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    Andygc

    Senior Member
    British English
    I thought this was a language forum. The term "donkey-brained" exists. My post 4 tells the OP how to find examples of its use in published text. It may well be offensive in some contexts but that is true of many of the words discussed here. I wouldn't call my houseboy (if I had one) "donkey-brained", but that doesn't make it "extremely inappropriate". I might say something far more offensive, and that might be verbal abuse. However, there are times when somebody's behaviour merits strong reprobation - for example, an action that could have resulted in death or serious injury might merit something more forceful than "you silly-billy".

    There is, indeed, a much-loved fictional donkey in the Christopher Robin books. He is notable for his stupidity, and A A Milne seems to have subscribed to a stereotype of donkeys of stupidity rather than the common one of stubborness. That seems to make "donkey-brained" a good term for somebody whose behaviour is stupid rather than foolish. A donkey-like reference more based on foolishness is "ass" (the BE one, not the AE one). "Hare-brained" does not have the same meaning, and relates more to silliness or thoughtlessness.
     

    Scrawny goat

    Senior Member
    English - Ireland
    It is indeed a language forum. Language has meaning on a number of levels.

    I have more than enough experience of non-native speakers misusing phrases because they do not know the meta-meaning, the register, the associations, etc. It is entirely valid to point out that a term sounds rude, or sycophantic, or whatever. That is of course a subjective view.

    It is useful for the learner to hear different perspectives. I certainly find it so in my own language learning. In this thread, you do not find the term objectionable, but I do. That is useful information about language. Similarly, some members find that the term has a clear meaning, and others don't.

    From this the learner may safely assume that, while the phrase may work in some situations, it is probably not one to add to the vocabulary notebook, and whoever recommended it may have a slightly unusual sense of what constitutes a meaningful and useful phrase.

    In terms of the learning of the OP and any other learner reading, I see that as a useful response from a forum.
     

    Andygc

    Senior Member
    British English
    In what way is "donkey-brained" more objectionable than "flea-brained", "hare-brained" and "bird-brained"? If the animals understood English they might see a difference, but I really can't see one at all.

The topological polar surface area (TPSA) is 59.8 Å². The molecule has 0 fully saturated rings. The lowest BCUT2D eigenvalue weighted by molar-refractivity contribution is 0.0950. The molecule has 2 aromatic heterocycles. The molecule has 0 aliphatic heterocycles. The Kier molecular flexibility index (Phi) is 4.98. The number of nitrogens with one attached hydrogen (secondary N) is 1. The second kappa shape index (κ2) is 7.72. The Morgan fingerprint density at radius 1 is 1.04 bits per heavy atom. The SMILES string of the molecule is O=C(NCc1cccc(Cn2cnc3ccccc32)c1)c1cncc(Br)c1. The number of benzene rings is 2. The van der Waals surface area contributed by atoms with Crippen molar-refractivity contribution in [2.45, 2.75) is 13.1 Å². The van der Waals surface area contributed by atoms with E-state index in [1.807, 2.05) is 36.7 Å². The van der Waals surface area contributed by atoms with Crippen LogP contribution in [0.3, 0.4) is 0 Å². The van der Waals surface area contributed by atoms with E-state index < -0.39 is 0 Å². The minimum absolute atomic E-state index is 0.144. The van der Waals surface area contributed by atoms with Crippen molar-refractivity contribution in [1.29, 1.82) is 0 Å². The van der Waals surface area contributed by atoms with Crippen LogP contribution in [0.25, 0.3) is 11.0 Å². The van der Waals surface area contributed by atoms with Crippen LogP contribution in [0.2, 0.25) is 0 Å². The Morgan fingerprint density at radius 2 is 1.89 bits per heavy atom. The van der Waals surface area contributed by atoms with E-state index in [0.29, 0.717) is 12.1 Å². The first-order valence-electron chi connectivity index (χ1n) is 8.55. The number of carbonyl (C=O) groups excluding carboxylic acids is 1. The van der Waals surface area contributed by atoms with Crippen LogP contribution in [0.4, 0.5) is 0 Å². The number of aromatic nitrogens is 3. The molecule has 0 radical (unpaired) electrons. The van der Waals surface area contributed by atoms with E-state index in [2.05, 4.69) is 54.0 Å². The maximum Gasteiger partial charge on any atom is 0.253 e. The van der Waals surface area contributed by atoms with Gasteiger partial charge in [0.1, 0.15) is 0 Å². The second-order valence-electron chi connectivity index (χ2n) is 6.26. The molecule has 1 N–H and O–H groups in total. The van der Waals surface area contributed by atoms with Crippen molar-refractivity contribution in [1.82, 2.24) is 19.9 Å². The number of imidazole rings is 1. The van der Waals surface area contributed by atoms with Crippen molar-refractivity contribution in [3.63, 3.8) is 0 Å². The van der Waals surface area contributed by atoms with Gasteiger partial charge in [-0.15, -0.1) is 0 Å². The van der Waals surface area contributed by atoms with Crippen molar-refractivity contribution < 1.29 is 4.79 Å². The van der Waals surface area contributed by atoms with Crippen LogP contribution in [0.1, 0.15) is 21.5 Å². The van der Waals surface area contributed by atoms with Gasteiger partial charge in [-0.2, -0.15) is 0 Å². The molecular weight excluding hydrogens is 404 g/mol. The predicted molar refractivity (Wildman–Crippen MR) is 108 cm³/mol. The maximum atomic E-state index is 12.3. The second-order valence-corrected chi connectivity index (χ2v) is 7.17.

Scrawny goat

    Senior Member
    English - Ireland
    In what way is "donkey-brained" more objectionable than "flea-brained", "hare-brained" and "bird-brained"? If the animals understood English they might see a difference, but I really can't see one at all.
    You've made that clear. :)
     

    ewie

    Senior Member
    English English
    There is, indeed, a much-loved fictional donkey in the Christopher Robin books.
    Oh that donkey.

    I've no particular objection to donkey-brained, and might well call my houseboy that if I thought he deserved such mild opprobrium:cool:
     
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    london calling

    Senior Member
    UK English
    I have no objection to 'donkey-brained' although I would be careful how I use it in order to avoid offending anyone. After all, we say commonly 'He's a bit of a donkey' to mean 'not particularly bright'.

    I do think donkeys (who are not stupid at all) would be offended by it.:D
     

    rituparnahoymoy

    Senior Member
    Assamese -India
    I have no objection to 'donkey-brained' although I would be careful how I use it in order to avoid offending anyone. After all, we say commonly 'He's a bit of a donkey' to mean 'not particularly bright'.

    I do think donkeys (who are not stupid at all) would be offended by it.:D
    I think , the word "ass" also can be used.
     

    london calling

    Senior Member
    UK English
    I didn't know that.
    I quote the Oxford dictionaries:

    informal: A stupid or inept person.

    • ‘I had seven names in all: imbecile, donkey, flax-head, dope, glump, ninny, and fool.’
    • ‘We've called him and his ilk everything from thickheaded bozos, to donkeys and pious do-gooders.’
    • ‘I hate it when my words come out like I am a stupid donkey.’
     

    PaulQ

    Banned
    UK
    English - England
    The point of the objections to "donkey-brained" is that it is uncommon and not particularly idiomatic. Thus, from a non-native speaker, it might be taken as a literal translation from their own language and seen as a mistake.

    <-----Reply to now-deleted post removed by moderator (Florentia52)----->
     
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    Packard

    Senior Member
    USA, English
    Yes, hare-brained is common to describe a scheme. There's also birdbrain for someone silly and not bright.
    Those came to mind along with "jackass", which seems closest in imagery at any rate.

    From Google definitions:

    jack·ass
    ˈjakˌas/
    noun
    1. 1.
      a stupid person.